How to Replace Batteries in FLIR Thermal Imagers

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Night vision and thermal devices need power to run. And some of the enhanced technologies can pull a lot of electricity from a set of batteries. If you’re familiar with HBO’s mini-series Generation Kill that follows the story reconnaissance marines during the invasion of Iraq, you’ll recall an ongoing issue for the marines is keeping their thermal optics up and running. There’s a fifteen second debate linked in this video below:

Fortunately for us civilians and law enforcement professionals running thermal units on home soil, acquiring batteries is much easier here than in Iraq. But what do you need? And how often do you need to stock up?

All the FLIR thermal units found on OptimumStores are one of three different chassis sizes, which determines their battery type.

The PS and LS sized units have an internal lithium battery that will keep them running on average for 5 hours. They have a serious advantage of being easily charged through a vehicle or laptop, but it does mean that you can’t swap them out yourself. The unit has to charge up again through plug in. And like all lithium batteries, someday it might lose its charge. FLIR has you covered though:

“The Battery is covered under the warranty. Should the battery need to be replaced it would need to come back to the factory. I am not aware of any issues with the PS battery, as it was chosen based on its durability.”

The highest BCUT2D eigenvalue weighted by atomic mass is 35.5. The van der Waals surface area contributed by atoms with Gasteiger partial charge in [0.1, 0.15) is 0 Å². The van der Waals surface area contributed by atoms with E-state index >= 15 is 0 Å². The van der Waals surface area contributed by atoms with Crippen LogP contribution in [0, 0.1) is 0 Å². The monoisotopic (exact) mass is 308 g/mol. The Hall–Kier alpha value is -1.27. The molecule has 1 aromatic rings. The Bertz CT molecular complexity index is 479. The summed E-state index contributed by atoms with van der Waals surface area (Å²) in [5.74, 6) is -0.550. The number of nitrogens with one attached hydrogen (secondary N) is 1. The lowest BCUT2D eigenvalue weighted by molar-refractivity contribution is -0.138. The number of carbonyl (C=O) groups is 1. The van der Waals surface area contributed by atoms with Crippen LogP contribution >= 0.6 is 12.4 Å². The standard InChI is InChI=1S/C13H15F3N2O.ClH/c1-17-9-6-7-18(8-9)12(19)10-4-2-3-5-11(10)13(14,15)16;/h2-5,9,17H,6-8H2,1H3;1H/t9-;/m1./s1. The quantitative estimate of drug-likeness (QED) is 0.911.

The other units, in the TS and BTS chassis run off of four AA batteries. FLIR installs high end NiCad AAs already that have the best possible battery life for these units. They can be easily recharged just like the PS units, and run for an average of 5 hours. But using a small Philips screwdriver you can also remove the back-plate and drop in new batteries if your unit is out in the field for extended periods of time.

These units can also be put into stand-by mode where they remain warmed up but inactive. A unit in this sort of hibernation mode can take as long as 120 hours to run down the battery.

From my personal experience, replacing the rechargeables with standard double AAs just about halved my run time down to 2.5 hours. I would recommend carrying a set of premium camera AAs to have as a backup set that would bring you closer to the 4-6 hour standard.

Some military thermal units use more advanced batteries like CR123s and CR2 lithium batteries, hence the supply issues seen in the 2003 invasion of Iraq. Thermal vision has come a long way since then. While these may have a longer life, the batteries they use are not as easy to find as AAs and can be substantially more expensive.

If you have any other questions about your batteries, or any sort of thermal night vision inquiries, feel free to contact me. -Edward

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One Comment »

  • 13 September 2012 at 10:21 am
    How to Choose a Thermal Night Vision System said:

    [...] I need to my unit to stay up and running for days at a time. The compact chassis LS and PS units are charged via a mini-USB connection. Which means you can keep them juiced up using a regular phone charger in your vehicle or from a laptop. But if you’re going to be away from civilization for a while, the larger sized units can run off standard AAs. All you need is a small screwdriver and a handful of batteries that you can swap out when your included rechargeable ones wind down. That way even if you’re out for extended trips you can keep your night vision ready to go when you need it. There’s a specific blog post about Thermal Imager Batteries. [...]

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